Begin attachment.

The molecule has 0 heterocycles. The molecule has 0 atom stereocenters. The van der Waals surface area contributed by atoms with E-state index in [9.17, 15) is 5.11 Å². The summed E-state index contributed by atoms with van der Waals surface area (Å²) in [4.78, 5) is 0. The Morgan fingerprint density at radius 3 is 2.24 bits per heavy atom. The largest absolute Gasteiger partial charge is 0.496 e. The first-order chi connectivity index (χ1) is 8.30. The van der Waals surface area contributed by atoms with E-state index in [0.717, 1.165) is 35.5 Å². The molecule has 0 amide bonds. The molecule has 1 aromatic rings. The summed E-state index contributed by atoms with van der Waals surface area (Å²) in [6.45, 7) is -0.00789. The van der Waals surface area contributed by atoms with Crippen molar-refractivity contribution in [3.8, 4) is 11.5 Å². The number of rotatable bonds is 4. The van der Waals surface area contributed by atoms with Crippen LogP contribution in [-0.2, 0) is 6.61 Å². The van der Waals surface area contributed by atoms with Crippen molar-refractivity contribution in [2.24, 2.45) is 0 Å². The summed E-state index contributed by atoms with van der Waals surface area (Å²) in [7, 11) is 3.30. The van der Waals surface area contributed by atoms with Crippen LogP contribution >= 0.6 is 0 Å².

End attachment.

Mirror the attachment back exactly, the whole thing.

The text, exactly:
The molecule has 0 heterocycles. The molecule has 0 atom stereocenters. The van der Waals surface area contributed by atoms with E-state index in [9.17, 15) is 5.11 Å². The summed E-state index contributed by atoms with van der Waals surface area (Å²) in [4.78, 5) is 0. The Morgan fingerprint density at radius 3 is 2.24 bits per heavy atom. The largest absolute Gasteiger partial charge is 0.496 e. The first-order chi connectivity index (χ1) is 8.30. The van der Waals surface area contributed by atoms with E-state index in [0.717, 1.165) is 35.5 Å². The molecule has 0 amide bonds. The molecule has 1 aromatic rings. The summed E-state index contributed by atoms with van der Waals surface area (Å²) in [6.45, 7) is -0.00789. The van der Waals surface area contributed by atoms with Crippen molar-refractivity contribution in [3.8, 4) is 11.5 Å². The number of rotatable bonds is 4. The van der Waals surface area contributed by atoms with Crippen LogP contribution in [-0.2, 0) is 6.61 Å². The van der Waals surface area contributed by atoms with Crippen molar-refractivity contribution in [2.24, 2.45) is 0 Å². The summed E-state index contributed by atoms with van der Waals surface area (Å²) in [7, 11) is 3.30. The van der Waals surface area contributed by atoms with Crippen LogP contribution >= 0.6 is 0 Å².